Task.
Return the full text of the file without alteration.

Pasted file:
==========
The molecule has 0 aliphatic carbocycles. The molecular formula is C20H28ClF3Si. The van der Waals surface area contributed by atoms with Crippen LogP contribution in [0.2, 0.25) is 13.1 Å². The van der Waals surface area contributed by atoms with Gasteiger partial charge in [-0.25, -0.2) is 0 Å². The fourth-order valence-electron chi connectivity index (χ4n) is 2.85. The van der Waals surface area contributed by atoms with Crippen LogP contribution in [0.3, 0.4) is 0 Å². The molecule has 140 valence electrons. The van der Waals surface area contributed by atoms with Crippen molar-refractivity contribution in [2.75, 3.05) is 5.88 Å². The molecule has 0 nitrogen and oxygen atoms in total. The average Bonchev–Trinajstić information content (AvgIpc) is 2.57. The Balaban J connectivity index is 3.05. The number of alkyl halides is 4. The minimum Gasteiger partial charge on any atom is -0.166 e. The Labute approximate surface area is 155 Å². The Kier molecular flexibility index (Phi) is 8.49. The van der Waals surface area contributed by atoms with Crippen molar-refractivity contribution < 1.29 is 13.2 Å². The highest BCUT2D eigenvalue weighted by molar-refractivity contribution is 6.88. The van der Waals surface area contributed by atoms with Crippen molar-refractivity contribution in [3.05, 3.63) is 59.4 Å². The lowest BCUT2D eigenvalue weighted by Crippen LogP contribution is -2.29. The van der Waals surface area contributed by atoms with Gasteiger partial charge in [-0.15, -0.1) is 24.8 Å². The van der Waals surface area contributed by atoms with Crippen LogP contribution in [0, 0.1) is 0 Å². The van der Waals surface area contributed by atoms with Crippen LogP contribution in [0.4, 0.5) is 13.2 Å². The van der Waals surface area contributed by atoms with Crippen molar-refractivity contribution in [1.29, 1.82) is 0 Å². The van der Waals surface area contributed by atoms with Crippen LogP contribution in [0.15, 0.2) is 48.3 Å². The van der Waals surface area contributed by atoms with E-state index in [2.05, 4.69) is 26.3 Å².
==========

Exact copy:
The molecule has 0 aliphatic carbocycles. The molecular formula is C20H28ClF3Si. The van der Waals surface area contributed by atoms with Crippen LogP contribution in [0.2, 0.25) is 13.1 Å². The van der Waals surface area contributed by atoms with Gasteiger partial charge in [-0.25, -0.2) is 0 Å². The fourth-order valence-electron chi connectivity index (χ4n) is 2.85. The van der Waals surface area contributed by atoms with Crippen LogP contribution in [0.3, 0.4) is 0 Å². The molecule has 140 valence electrons. The van der Waals surface area contributed by atoms with Crippen molar-refractivity contribution in [2.75, 3.05) is 5.88 Å². The molecule has 0 nitrogen and oxygen atoms in total. The average Bonchev–Trinajstić information content (AvgIpc) is 2.57. The Balaban J connectivity index is 3.05. The number of alkyl halides is 4. The minimum Gasteiger partial charge on any atom is -0.166 e. The Labute approximate surface area is 155 Å². The Kier molecular flexibility index (Phi) is 8.49. The van der Waals surface area contributed by atoms with Crippen molar-refractivity contribution < 1.29 is 13.2 Å². The highest BCUT2D eigenvalue weighted by molar-refractivity contribution is 6.88. The van der Waals surface area contributed by atoms with Crippen molar-refractivity contribution in [3.05, 3.63) is 59.4 Å². The lowest BCUT2D eigenvalue weighted by Crippen LogP contribution is -2.29. The van der Waals surface area contributed by atoms with Gasteiger partial charge in [-0.15, -0.1) is 24.8 Å². The van der Waals surface area contributed by atoms with Crippen LogP contribution in [0, 0.1) is 0 Å². The van der Waals surface area contributed by atoms with Crippen LogP contribution in [0.4, 0.5) is 13.2 Å². The van der Waals surface area contributed by atoms with Crippen molar-refractivity contribution in [1.29, 1.82) is 0 Å². The van der Waals surface area contributed by atoms with Crippen LogP contribution in [0.15, 0.2) is 48.3 Å². The van der Waals surface area contributed by atoms with E-state index in [2.05, 4.69) is 26.3 Å².